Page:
Performance learning has been an important part of student experience in biology for years. In their first semester biology course, students design, conduct, and present small research projects. Most also conduct original research for their senior capstone presented in senior seminar. There are usually about 15 students per semester working with biology faculty on research projects, including the following. Leighty Scholar Samantha Rhodes spent 9-10 hours a day for most of her summer working with Marianne Robertson on the development and persistenceof handedness in praying mantids. Beginning with approximately 900 hatchlings from 8 egg sacs, they recorded the fore-limb with which each mantid captured prey for six trials per instar for the 1st through the final 8th instars. Casey Watson in physics worked with them on statistical design and analysis, finding that 55%-80% of mantids develop handedness at a statistically significant level, but that there isn’t a dominant side overall like there is in humans. These data also show that mantids do not, on average, retain handedness between consecutive instar periods, much less throughout their entire life cycles. They also did not find a significant correlation between the development of handedness and improved survival. These results are being prepared for publication. Another student, Jaimie Pantoja, became intrigued with controlling spider mites in the greenhouse during his freshman year, and spent the following summer and fall conducting research with Judy Parrish. He completed the experiments and presented the work, “Comparison of control of two spotted spidermites, Tetranychus urticae Koch (Arachnida: Acari: Tetranychidae), in greenhouse grown Glycine max (soybeans) using neem oil and predatory mites, Phytoseiulus persimilis” at the Illinois State Academy of Sciences in April 2010. His poster won second place in competition with graduate students, and was also presented at the Millikin Undergraduate Research Symposium winning a first place. He found that the soybeans treated with neem oil produced significantly fewer seeds than untreated soybeans, and that predatory mites allowed for increased seed set if an infestation occurs. He is now a junior, and after taking a statistics class, he re-analyzed the data and is preparing to submit the manuscript for publication.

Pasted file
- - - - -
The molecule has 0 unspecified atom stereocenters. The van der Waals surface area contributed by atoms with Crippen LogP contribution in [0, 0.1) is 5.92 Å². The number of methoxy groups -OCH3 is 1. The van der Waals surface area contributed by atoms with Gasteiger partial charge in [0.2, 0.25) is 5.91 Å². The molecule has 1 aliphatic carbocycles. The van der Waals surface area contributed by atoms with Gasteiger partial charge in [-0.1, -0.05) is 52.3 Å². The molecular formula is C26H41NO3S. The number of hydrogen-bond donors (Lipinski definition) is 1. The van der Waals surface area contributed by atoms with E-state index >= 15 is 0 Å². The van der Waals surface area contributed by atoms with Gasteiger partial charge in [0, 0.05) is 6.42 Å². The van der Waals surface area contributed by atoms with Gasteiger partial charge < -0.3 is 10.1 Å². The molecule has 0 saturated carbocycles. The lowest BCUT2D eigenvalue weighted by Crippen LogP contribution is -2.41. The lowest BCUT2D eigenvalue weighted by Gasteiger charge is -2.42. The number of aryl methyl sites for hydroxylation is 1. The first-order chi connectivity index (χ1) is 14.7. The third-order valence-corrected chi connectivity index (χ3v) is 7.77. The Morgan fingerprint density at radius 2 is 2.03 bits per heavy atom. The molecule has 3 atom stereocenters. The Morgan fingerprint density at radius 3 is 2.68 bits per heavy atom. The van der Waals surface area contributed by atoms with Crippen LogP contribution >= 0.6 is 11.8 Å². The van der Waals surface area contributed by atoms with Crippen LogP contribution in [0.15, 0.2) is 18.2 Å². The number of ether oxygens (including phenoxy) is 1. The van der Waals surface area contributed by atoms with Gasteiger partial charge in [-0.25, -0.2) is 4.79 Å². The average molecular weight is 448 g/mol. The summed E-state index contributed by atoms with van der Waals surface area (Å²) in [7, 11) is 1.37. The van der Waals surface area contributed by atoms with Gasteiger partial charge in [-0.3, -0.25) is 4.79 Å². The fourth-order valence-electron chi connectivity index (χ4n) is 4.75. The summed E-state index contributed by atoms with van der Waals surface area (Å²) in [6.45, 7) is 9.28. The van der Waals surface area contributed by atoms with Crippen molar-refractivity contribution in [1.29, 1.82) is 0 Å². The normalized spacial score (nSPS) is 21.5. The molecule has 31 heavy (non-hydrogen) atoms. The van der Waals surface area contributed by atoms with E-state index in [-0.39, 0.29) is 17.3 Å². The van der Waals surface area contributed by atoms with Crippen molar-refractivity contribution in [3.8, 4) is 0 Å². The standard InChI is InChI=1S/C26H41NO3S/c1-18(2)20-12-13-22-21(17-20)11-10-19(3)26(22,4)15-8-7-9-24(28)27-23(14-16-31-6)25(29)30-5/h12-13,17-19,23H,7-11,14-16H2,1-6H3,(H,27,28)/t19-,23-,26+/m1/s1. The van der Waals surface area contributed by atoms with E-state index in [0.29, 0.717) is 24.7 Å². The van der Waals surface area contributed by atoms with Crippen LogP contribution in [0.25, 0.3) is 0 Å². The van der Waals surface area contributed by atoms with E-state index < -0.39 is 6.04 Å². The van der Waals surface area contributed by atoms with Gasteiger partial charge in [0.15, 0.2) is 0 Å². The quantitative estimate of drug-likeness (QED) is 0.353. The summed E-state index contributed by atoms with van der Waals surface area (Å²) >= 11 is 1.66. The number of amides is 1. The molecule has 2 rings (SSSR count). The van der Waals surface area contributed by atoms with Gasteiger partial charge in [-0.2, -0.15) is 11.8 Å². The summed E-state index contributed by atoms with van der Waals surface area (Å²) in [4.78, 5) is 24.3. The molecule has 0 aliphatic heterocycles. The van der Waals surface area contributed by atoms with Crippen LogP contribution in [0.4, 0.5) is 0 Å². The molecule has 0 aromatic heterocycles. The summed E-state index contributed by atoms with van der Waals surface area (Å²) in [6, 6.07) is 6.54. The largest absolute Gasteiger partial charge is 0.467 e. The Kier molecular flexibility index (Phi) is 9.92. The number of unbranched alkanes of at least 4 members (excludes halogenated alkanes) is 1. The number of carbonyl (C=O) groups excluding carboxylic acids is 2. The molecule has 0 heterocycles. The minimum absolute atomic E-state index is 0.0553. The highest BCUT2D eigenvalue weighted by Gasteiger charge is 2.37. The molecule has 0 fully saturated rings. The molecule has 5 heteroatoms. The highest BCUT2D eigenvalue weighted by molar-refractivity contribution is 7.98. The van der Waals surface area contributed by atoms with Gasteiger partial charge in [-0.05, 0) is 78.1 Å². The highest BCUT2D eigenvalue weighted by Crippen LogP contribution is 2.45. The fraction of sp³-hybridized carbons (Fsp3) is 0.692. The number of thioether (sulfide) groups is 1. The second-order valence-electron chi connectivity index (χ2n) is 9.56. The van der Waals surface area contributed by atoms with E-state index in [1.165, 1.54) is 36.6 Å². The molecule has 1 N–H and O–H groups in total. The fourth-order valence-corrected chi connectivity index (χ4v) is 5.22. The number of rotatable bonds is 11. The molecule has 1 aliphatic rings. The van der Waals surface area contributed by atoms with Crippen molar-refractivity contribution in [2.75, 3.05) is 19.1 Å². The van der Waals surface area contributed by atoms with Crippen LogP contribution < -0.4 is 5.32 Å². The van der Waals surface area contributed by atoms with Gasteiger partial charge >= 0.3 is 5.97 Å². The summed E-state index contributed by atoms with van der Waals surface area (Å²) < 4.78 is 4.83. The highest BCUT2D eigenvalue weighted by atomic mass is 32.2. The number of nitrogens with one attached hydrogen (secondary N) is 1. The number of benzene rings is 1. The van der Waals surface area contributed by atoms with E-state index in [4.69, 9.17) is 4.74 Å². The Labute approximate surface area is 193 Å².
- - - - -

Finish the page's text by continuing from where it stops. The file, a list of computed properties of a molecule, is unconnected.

On Monday and Tuesday, May 21-22, 2012 two biology students (a rising senior and a May graduate) participated in the Ozark Prairie Chapter Regional meeting of the Society for Environmental Toxicology and Chemistry in Des Moines, Iowa. This is the largest chapter within SETAC North America, comprising of both academic, government, and industry researchers throughout Oklahoma, Missouri, Iowa, Illinois, North and South Dakotas, Nebraska, and Kansas.